What is a Ruminant?

A giraffe is an example of a ruminant.
A giraffe is an example of a ruminant.


Simply defined, a ruminant is an animal that ingests and digests plant-based meals like grass. They acquire these meals through the mouth and then extract nutrients from them by fermentation (through microbial action) in a special chamber before digestion occurs. This process of fermentation before digestion is known as foregut fermentation and is facilitated by rumination. Rumination refers to the process of regurgitating food and chewing it again in order to break down the plant material.

There are about 200 species of ruminants in a list including both wild and domesticated animals. These include the likes of cattle, antelopes, gazelles, giraffes, and many more. The word “ruminant” originates from the Latin term “ruminare,” which translates to chewing all over again.


The four stomachs of ruminants are the major difference between them and non-ruminants. These four compartments are rumen, reticulum, omasum, and abomasum. The first two stomachs are the main sites for fermentation through the previously states microbial activity. These two play a crucial role in breaking down complex nutrients like carbohydrates into materials that the animal can utilize. This is also the part where cud is formed to be regurgitated and chewed again. Together, these two extremely similar changes chambers form the reticulorumen.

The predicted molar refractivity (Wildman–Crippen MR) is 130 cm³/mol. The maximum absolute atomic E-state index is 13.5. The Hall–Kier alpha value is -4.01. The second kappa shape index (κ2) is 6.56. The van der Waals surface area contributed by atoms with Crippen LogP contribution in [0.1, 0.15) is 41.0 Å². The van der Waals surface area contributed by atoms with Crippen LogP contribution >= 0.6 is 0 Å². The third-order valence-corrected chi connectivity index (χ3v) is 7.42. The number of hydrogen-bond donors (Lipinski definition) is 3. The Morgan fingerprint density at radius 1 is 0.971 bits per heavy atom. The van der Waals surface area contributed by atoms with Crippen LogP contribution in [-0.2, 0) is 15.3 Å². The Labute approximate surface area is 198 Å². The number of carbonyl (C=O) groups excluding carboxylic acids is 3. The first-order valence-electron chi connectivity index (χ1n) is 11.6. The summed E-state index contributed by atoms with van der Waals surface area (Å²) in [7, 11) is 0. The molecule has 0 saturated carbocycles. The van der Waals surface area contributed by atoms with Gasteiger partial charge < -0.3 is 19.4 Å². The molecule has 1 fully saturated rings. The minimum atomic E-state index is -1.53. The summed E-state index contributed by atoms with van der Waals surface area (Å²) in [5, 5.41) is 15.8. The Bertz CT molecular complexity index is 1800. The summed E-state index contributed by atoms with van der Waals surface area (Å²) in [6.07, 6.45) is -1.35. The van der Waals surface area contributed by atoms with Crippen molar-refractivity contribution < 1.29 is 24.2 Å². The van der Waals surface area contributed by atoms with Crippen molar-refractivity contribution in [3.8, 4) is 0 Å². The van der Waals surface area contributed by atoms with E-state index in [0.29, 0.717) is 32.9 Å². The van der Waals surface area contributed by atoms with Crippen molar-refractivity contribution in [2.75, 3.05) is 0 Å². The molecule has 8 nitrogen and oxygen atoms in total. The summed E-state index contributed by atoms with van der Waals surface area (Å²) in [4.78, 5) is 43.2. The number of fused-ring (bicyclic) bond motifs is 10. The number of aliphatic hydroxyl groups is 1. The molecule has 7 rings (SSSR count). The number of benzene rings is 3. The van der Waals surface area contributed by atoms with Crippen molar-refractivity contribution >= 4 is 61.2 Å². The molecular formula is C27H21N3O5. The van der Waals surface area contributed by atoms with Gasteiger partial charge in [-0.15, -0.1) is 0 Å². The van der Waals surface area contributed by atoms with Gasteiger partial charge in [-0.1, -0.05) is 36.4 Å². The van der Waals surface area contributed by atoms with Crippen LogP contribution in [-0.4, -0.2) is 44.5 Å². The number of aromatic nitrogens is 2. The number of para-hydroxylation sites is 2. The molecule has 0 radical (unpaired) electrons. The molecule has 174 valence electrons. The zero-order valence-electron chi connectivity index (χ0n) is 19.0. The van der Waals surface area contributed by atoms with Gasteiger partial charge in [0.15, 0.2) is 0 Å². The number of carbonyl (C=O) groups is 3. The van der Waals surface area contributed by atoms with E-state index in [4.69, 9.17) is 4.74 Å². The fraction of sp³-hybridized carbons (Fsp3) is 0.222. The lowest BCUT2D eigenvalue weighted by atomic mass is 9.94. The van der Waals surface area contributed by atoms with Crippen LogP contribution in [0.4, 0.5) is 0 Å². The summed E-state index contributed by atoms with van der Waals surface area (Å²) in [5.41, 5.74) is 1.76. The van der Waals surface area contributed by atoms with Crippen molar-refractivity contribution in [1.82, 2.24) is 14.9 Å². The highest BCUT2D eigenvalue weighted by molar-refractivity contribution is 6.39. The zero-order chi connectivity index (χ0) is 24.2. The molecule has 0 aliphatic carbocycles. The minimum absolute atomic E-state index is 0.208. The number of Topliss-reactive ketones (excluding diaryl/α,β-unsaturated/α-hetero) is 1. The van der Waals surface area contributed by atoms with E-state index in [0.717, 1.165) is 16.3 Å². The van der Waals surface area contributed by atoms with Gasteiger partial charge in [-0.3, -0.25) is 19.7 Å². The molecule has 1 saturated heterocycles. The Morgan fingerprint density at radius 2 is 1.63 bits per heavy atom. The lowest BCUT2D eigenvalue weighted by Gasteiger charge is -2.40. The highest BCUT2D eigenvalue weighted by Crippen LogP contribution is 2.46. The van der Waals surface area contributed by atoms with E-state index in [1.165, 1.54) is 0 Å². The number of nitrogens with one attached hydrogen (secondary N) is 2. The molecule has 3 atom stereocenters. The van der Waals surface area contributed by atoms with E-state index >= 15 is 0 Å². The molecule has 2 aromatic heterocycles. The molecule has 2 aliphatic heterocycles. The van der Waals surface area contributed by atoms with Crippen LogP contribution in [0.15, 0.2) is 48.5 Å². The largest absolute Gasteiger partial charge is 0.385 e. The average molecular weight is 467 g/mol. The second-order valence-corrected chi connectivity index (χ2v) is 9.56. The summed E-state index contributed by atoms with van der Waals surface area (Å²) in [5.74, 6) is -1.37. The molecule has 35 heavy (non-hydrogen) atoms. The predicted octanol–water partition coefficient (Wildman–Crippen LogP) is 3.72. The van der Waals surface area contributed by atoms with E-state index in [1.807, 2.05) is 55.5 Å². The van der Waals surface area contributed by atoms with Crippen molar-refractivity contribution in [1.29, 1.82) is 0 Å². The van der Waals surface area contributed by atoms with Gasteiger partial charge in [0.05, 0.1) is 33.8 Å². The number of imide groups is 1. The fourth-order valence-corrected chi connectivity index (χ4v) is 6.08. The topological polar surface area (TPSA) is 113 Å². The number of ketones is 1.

Once the food leaves the reticulorumen, it enters the omasum for some more digestion the same way a monogastric (with a single compartment) stomach works. The omasum releases enzymes and acids to digest both the food and the incoming microbes from the rumen. After that, the materials are absorbed in the small intestine, which is lined with villi to increase the surface area for faster absorption. The material then makes its way to the large intestine for absorption of water and other products while getting rid of waste.


Ruminants are widely distributed all over the word in all continents except Antarctica. Presently, there are more than 75 million wild ruminants in the world with a huge percentage (almost 90%) of them living in Africa and Eurasia. The different species inhabit a wide array of climates from the tropic all the way to the cold of the arctic. Domesticated ruminants are much more with their number easily exceeding a whopping 3.5 billion. About 95% of these are cattle, goats, and sheep.


Most ruminants have unique adaptations to help them survive. A common adaptation is the presence of continuously growing teeth. Their teeth wear out constantly due to grinding against one another and food during chewing. To compensate, the teeth are constantly growing unlike those of some animals that stop growing at a certain age.

For most ruminants, the upper jaw does not have incisors. Instead, it has a thick pad that helps in thorough chewing of food. Their stomachs are also large to accommodate plenty of food for later chewing during rumination.


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